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Thursday, March 03, 2005

FEC Commissioner Says Court Decision Means Uncle Sam May Have to Regulate Political Speech on the Internet's Blogs

Federal Elections Commissioner Bradley Smith claims in a CNET interview that his panel is ony a few months away from officially beginning the process of regulating political speech on the Internet, including blogs. Click on the headline above this post to get the full interview with Smith.

The process Smith is describing is a direct result of the 2002 Bipartisan Campaign Reform Act (aka "McCain-Feingold") and the U.S. Supreme Court's McConnell v FEC decision upholding that law in 2003. Among much else, McCain-Feingold bans "issue ads" that name specific candidates for Congress for 30 days prior to a primary election and 60 days before a general election.

For the record, McCain is Sen. John McCain, R-AZ, and Feingold is Sen. Russ Feingold, D-WI. The measure bearing their imprimatur was approved by a House controlled by Republicans and a Senate controlled by Democrats. President Bush signed it into law despite his public expressions of doubts about its constitutionality. He perhaps thought he could get the political credit for signing the bill, confident that the nation's highest court would never countenance such a blatant interference with political speech. He figured wrong.

Despite the First Amendment's unequivocal statement that "Congress shall make no law" regarding freedom of speech, the Supreme Court upheld McCain-Feingold, and in the process threw the door open to Congress regulating political speech regardless of what format or media is involved.

The FEC is the bureaucracy tasked with regulating political campaign contributions and is the agency through which congressional regulation of political speech is most likely to be focused. That is why this first clear case of McCain-Feingold-inspired regulation of political speech is coming via a federal body that most Americans likely have never heard of and have little or no knowledge of its duties or activities.

Even so, as I predicted in 2003 would happen, new limits on political speech are now being hurried through the door opened by the Supreme Court. Last fall, U.S. District Court Judge Colleen Kohler-Kotelly said in a decision that the FEC would "undermine" McCain-Feingold if the Internet is exempted from the law's coverage.

That means the FEC must start drawing lines for what can and cannot be said of a candidate for Congress on the Internet and when it can or cannot be said. Such outright regulation of political speech would astonish James Madison, author of the First Amendment, and the rest of the Founders.

Thanks to Judge Kohlar-Kotelly's decision - which rigorously follows the logic of McConnell v FEC - the FEC is considering its next step. Here's how Smith describes the problem presented to the FEC by the Internet and bloggers:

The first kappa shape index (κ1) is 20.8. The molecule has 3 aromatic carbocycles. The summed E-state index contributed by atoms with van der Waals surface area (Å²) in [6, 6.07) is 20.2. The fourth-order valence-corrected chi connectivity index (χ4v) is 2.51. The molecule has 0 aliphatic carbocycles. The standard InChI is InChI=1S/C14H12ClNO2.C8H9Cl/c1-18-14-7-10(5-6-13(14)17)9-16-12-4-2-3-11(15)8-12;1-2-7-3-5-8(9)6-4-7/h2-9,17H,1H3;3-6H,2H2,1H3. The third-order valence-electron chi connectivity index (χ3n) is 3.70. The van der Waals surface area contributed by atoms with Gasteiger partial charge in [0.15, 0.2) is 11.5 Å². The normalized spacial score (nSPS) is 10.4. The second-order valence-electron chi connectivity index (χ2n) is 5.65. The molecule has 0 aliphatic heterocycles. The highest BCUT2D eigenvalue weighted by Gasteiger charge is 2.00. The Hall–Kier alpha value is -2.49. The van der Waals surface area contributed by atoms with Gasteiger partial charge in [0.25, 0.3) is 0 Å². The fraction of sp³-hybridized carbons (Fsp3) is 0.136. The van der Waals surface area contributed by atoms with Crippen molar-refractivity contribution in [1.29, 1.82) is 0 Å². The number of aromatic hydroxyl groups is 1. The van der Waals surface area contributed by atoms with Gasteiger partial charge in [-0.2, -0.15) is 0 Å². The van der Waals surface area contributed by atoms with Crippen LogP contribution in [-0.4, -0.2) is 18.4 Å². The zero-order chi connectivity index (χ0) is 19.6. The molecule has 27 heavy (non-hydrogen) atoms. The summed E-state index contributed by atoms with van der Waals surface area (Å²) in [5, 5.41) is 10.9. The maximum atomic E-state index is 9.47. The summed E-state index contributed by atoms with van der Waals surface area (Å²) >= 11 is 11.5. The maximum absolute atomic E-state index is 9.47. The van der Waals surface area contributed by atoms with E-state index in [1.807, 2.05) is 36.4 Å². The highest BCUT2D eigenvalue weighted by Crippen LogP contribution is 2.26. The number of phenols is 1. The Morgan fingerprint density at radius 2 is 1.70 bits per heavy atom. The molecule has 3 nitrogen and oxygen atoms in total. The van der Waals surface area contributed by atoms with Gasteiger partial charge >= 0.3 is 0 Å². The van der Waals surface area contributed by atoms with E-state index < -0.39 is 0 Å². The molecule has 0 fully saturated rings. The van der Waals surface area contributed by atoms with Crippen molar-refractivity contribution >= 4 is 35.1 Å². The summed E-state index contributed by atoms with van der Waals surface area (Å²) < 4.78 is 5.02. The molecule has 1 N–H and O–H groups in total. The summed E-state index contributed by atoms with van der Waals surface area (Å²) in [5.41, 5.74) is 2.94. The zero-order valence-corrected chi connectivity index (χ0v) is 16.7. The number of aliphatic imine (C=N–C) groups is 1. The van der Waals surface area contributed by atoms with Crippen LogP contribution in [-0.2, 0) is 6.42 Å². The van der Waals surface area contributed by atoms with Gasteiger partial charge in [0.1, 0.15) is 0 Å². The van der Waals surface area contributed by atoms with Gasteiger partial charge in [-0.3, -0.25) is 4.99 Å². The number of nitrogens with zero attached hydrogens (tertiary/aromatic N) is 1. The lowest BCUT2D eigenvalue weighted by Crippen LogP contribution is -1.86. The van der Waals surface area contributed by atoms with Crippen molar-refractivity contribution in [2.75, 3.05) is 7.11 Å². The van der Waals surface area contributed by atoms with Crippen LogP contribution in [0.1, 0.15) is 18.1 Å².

"We're talking about any decision by an individual to put a link (to a political candidate) on their home page, set up a blog, send out mass e-mails, any kind of activity that can be done on the Internet.
"Again, blogging could also get us into issues about online journals and non-online journals. Why should CNET get an exemption but not an informal blog? Why should Salon or Slate get an exemption? Should Nytimes.com and Opinionjournal.com get an exemption but not online sites, just because the newspapers have a print edition as well?"

Smith said he and the other two GOP members of the FEC wanted to appeal Kohlar-Kotelly's decision but they were unable to get the commission's three Democrat members to go along. Thus, it appears only a new act of Congress that specifically exempts the Internet will prevent the FEC from moving forward with new regulations.

Don't hold your breath waiting for Congress to pass a law saying it can't exercise this new power it's been awarded by the Supreme Court over political speech - i.e. over criticism of Members of Congress during the most important periods of election campaigns. A better name for McCain-Feingold would be "The Incumbent Protection Act."

No wonder Captain's Quarters declares:

"John McCain and Russ Feingold have effectively created an American bureaucracy dedicated to stamping out independent political speech, and the courts have abdicated all reason in declaring it constitutional."

I believe this is the most serious threat to political speech and the First Amendment since President John Adams and his Federalist Party ramrodded the Alien and Sedition Acts through Congress as a means of silencing anti-Federalists newspaper editors.

That's why I wrote this in 2003:

"Justice Clarence Thomas put it most succinctly: 'The chilling endpoint of the Court's reasoning is not difficult to see: outright regulation of the press.' The same political speech McCain-Feingold defines as 'bad' 60 days before an election must also be bad 90 days or 120 days before balloting. And speech that is bad on radio or TV must also be bad in a newspaper or on the Internet.
"'The press now operates at the whim of Congress,' Thomas said."

The Blogosphere needs to swarm this issue before it is too late. Check out Captain's Quarters comments on the Smith interview here. Some of the major Left blogs are alarmed as well, so here for MyDD, here for Atrios and here for DailyKos.

Then let's all start talking about what we can do. Starting with "Thank You" letters to McCain and Feingold.